# jls JID IP Address Hostname Path 1 - plex /mnt/vol1/jails/plex
I could then connect to the jail system by passing the jid as an argument to jexec with the shell to execute.
# jexec 1 tcsh [email protected]:/ #
While this works, it involves extra unnecessary steps. I want to be able to connect to the jail system directly via ssh. Bonus points if I can do this directly as the root user. It turns out doing so is surprisingly simple and is just a matter of enabling and running the sshd service on the target system.
Without any configuration if you try to start the sshd service you will likely receive a message similar to the one shown below.
[email protected]:/ # service sshd start Cannot 'start' sshd. Set sshd_enable to YES in /etc/rc.conf or use 'onestart' instead of 'start'.
To allow the sshd service to run, edit /etc/rc.conf either adding or editing the sshd_enable parameter, setting the value to “YES”.
After saving the /etc/rc.conf file, the sshd service can be started.
[email protected]:/ # service sshd start Performing sanity check on sshd configuration. Starting sshd.
At this point any users configured on the target system should have ssh access (except root).
To allow root to ssh to the system, First ensure root has a known password on the target system. If you need to set the root password, run passwd as root on the target system.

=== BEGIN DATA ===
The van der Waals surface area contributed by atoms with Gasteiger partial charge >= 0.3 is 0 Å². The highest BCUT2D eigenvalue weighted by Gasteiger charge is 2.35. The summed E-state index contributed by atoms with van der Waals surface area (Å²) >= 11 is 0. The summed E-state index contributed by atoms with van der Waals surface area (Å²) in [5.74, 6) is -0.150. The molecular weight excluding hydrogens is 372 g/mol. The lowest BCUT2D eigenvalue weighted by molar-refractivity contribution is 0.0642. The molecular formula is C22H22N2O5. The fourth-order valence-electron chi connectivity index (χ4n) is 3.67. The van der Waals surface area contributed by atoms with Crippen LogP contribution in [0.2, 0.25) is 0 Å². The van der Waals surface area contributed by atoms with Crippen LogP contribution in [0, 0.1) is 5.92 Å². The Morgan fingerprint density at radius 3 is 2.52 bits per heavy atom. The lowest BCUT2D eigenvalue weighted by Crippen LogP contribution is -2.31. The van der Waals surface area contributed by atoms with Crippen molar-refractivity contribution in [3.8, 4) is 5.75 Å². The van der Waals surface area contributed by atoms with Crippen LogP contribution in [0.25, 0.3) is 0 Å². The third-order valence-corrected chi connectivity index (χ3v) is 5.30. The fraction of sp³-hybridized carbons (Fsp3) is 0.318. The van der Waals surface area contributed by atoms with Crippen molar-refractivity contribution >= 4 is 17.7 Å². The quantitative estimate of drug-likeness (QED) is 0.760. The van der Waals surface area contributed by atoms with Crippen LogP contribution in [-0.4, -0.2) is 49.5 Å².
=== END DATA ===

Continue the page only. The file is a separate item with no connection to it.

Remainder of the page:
[email protected]:/ # passwd Changing local password for root New Password: Retype New Password: [email protected]:/ #
Next edit /etc/ssh/sshd_config to allow root login via ssh. Find the #PermitRootLogin no parameter, uncomment it and set it to yes.
Save the /etc/ssh/sshd_config file and restart the sshd service.
[email protected]:/ # service sshd restart Performing sanity check on sshd configuration. Stopping sshd. Waiting for PIDS: ####. Performing sanity check on sshd configuration. Starting sshd.
Now test direct ssh access to the jail system using the hostname or the ip address.
$ ssh -l root plex Password for [email protected]: [email protected]:~ #